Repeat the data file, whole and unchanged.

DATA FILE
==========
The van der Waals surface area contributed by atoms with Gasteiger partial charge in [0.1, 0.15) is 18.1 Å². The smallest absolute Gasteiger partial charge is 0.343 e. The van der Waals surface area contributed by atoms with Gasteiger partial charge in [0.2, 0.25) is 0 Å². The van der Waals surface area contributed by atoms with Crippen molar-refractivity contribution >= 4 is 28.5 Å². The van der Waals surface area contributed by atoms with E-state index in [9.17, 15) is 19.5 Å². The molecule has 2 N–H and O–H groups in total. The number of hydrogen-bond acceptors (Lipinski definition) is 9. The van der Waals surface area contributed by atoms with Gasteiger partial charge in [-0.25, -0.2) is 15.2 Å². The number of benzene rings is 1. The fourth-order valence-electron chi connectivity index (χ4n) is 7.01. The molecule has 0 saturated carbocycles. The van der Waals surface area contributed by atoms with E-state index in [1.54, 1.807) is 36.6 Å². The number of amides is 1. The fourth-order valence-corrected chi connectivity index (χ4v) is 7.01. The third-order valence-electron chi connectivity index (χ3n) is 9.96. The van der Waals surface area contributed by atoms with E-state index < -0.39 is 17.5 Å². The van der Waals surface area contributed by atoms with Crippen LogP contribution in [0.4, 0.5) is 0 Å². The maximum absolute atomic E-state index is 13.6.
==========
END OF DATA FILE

The van der Waals surface area contributed by atoms with Gasteiger partial charge in [0.1, 0.15) is 18.1 Å². The smallest absolute Gasteiger partial charge is 0.343 e. The van der Waals surface area contributed by atoms with Gasteiger partial charge in [0.2, 0.25) is 0 Å². The van der Waals surface area contributed by atoms with Crippen molar-refractivity contribution >= 4 is 28.5 Å². The van der Waals surface area contributed by atoms with E-state index in [9.17, 15) is 19.5 Å². The molecule has 2 N–H and O–H groups in total. The number of hydrogen-bond acceptors (Lipinski definition) is 9. The van der Waals surface area contributed by atoms with Gasteiger partial charge in [-0.25, -0.2) is 15.2 Å². The number of benzene rings is 1. The fourth-order valence-electron chi connectivity index (χ4n) is 7.01. The molecule has 0 saturated carbocycles. The van der Waals surface area contributed by atoms with E-state index in [1.54, 1.807) is 36.6 Å². The number of amides is 1. The fourth-order valence-corrected chi connectivity index (χ4v) is 7.01. The third-order valence-electron chi connectivity index (χ3n) is 9.96. The van der Waals surface area contributed by atoms with E-state index < -0.39 is 17.5 Å². The van der Waals surface area contributed by atoms with Crippen LogP contribution in [0.4, 0.5) is 0 Å². The maximum absolute atomic E-state index is 13.6.